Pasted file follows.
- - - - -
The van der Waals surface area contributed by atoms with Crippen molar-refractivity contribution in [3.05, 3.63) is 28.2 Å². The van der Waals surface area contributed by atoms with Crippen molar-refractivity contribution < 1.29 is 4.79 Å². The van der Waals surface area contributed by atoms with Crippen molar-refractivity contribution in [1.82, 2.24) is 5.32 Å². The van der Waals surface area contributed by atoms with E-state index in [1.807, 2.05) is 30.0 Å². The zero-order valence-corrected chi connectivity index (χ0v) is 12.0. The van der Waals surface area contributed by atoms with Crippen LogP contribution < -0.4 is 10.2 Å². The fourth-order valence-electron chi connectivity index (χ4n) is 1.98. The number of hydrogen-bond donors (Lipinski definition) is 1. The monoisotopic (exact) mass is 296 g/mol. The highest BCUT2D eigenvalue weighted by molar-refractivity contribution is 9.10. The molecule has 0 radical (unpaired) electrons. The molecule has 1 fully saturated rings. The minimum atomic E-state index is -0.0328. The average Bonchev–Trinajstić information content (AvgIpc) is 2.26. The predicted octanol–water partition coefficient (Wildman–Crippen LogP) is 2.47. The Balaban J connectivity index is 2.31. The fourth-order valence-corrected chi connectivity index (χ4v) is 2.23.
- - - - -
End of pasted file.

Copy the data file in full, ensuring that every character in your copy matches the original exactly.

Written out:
The van der Waals surface area contributed by atoms with Crippen molar-refractivity contribution in [3.05, 3.63) is 28.2 Å². The van der Waals surface area contributed by atoms with Crippen molar-refractivity contribution < 1.29 is 4.79 Å². The van der Waals surface area contributed by atoms with Crippen molar-refractivity contribution in [1.82, 2.24) is 5.32 Å². The van der Waals surface area contributed by atoms with E-state index in [1.807, 2.05) is 30.0 Å². The zero-order valence-corrected chi connectivity index (χ0v) is 12.0. The van der Waals surface area contributed by atoms with Crippen LogP contribution < -0.4 is 10.2 Å². The fourth-order valence-electron chi connectivity index (χ4n) is 1.98. The number of hydrogen-bond donors (Lipinski definition) is 1. The monoisotopic (exact) mass is 296 g/mol. The highest BCUT2D eigenvalue weighted by molar-refractivity contribution is 9.10. The molecule has 0 radical (unpaired) electrons. The molecule has 1 fully saturated rings. The minimum atomic E-state index is -0.0328. The average Bonchev–Trinajstić information content (AvgIpc) is 2.26. The predicted octanol–water partition coefficient (Wildman–Crippen LogP) is 2.47. The Balaban J connectivity index is 2.31. The fourth-order valence-corrected chi connectivity index (χ4v) is 2.23.